Do you plan to pass your wealth on to your family? If you want to help your children and grandchildren with financial security, you must consider more than just the amount you’ll be giving them. The latest tax rules may mean you need to carefully consider how you do this, as well as the impact it will have on you.
If you would like to pass on a part of your wealth to your loved ones, you basically have two options: doing it whilst still alive or as an inheritance.
There are both pros and cons with either of these options. Passing on your wealth now means you get to see the impact the money has and, depending on the circumstances of your loved ones, it may have a bigger positive effect on their life. However, on the other hand, it may diminish their inheritance and you’ll need to think carefully about how it affects your wealth over the long term.
Whatever option you choose, efficiency should be considered. After all, you want as much of your gift as possible to go to your loved ones.
1. Use Your Gifting Allowance
When you give a gift, you may think it’s considered out of your estate for Inheritance Tax purposes. However, this isn’t always the case. Some gifts could still be considered to be a part of your estate for up to 7 years and may be liable for tax too.
There are a number of exemptions meaning gifts are immediately outside of your estate for Inheritance Tax purposes. This includes the annual gifting allowance of £3,000. If you want to give money to loved ones now, you should make use of this. It can be brought forward by a year, meaning that if you did not use your allowance in the previous tax year, you can efficiently give £6,000 this year.
2. Write A Will
If you would like to leave an inheritance to your family, writing a will is crucial. Even if you already have one in place, it would not do any harm to review it and make sure everything is up to date.
Having a valid will is the only way to ensure that your wishes are carried out. Despite this, more than half of British adults have not made a will. Not doing so would mean your assets are distributed according to Intestate Rules, which could be vastly different from your wishes. A will may also present an opportunity to mitigate tax.
You should review your will at least every five years and of course after changes to your family structure, such as new grandchildren, divorce, marriage and death.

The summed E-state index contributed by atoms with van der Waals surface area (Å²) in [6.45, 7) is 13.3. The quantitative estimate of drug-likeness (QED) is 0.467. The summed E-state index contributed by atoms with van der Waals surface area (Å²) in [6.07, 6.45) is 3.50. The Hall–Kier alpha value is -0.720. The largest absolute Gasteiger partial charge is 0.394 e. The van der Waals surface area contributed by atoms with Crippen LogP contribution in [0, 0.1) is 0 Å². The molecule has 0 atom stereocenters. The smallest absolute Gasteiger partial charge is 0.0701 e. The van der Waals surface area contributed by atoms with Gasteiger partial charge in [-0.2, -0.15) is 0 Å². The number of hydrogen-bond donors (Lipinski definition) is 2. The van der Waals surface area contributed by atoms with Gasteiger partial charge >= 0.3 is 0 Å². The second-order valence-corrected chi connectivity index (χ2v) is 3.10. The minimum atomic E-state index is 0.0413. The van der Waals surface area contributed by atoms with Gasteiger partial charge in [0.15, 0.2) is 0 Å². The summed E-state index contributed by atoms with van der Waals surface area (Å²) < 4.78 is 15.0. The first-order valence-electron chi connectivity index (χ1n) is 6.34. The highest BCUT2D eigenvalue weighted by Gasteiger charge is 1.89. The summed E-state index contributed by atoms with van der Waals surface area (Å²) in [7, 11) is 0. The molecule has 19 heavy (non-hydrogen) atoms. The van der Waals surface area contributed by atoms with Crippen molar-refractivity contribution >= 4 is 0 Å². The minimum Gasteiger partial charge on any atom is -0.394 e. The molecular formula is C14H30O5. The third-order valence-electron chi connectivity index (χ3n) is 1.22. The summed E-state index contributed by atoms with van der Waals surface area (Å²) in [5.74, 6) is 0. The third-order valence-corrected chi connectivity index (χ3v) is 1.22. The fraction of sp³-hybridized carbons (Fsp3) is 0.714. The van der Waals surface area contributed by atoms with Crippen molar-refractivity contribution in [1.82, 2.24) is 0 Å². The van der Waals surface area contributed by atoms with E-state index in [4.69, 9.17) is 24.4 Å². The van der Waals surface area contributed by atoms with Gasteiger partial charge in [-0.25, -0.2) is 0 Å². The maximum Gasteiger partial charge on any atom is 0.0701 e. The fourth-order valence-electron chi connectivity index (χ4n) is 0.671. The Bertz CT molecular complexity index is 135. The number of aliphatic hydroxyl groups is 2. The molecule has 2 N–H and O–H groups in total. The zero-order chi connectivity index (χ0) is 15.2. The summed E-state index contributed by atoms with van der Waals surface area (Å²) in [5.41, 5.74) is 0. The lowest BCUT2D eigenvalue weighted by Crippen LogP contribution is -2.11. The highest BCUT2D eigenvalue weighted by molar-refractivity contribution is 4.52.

3. Use A Trust
Another way to effectively remove a part of your wealth from of your estate is to use a trust. A trust could allow you to pass on money or assets to beneficiaries with one or more people, or perhaps even a company taking control. It is an arrangement that can be very useful if you want to pass any gifts on to children or vulnerable people.
There are several different types of trust and some are subject to their own tax regimes, so you need to fully explore your options before deciding to set up a trust.
Trusts can be complicated and once you’ve made a decision, it may be irreversible. As a result, it’s important that you seek both financial advice and legal advice before proceeding. Please contact us to discuss if using a trust is an option that is appropriate for you.
4. Remember Your Pension
Pensions can provide you with an income throughout retirement. But they may also present you with a chance to pass wealth to loved ones after you’ve passed away.
Cash taken out from your pension is generally considered to be part of your estate and, therefore, could be liable for Inheritance Tax. However, money that stays in your pension can be passed on more efficiently.
If you die before the age of 75, the money within your pension will not be taxed at all if it’s accessed within two years. After the age of 75, your beneficiary will be charged Income Tax, which could be far less than Inheritance Tax depending on their personal income.
If you want to leave your pension to a loved one, it’s important to note your pension doesn’t form part of your estate. As a result, it won’t be covered by your will. You should contact your pension provider to complete an ‘expression of wishes’ to let them know what you’d like to happen.
These four ways to pass money on efficiently aren’t the only options. Depending on your circumstances and goals, there may be other options that are more suitable. Please contact us to discuss your personal needs.
What Impact Will The Gift Have On You?
Whilst passing on wealth, tax efficiency is important, it’s also crucial that you measure the impact it could have on your plans and future. For example, would using a lump sum out of your wealth now to pass on as a gift leave you financially vulnerable in years to come? Would planned inheritance be at risk if you ended up needing long-term care?
You can’t know what’s around the corner but by making gifting part of your financial plan, you can help ensure everything stays on track. Please contact us to discuss how you’d like to financially support loved ones. We’ll help build a financial plan that reflects this, as well as your other goals.
Please note: The Financial Conduct Authority (FCA) does not regulate will writing, estate or tax planning.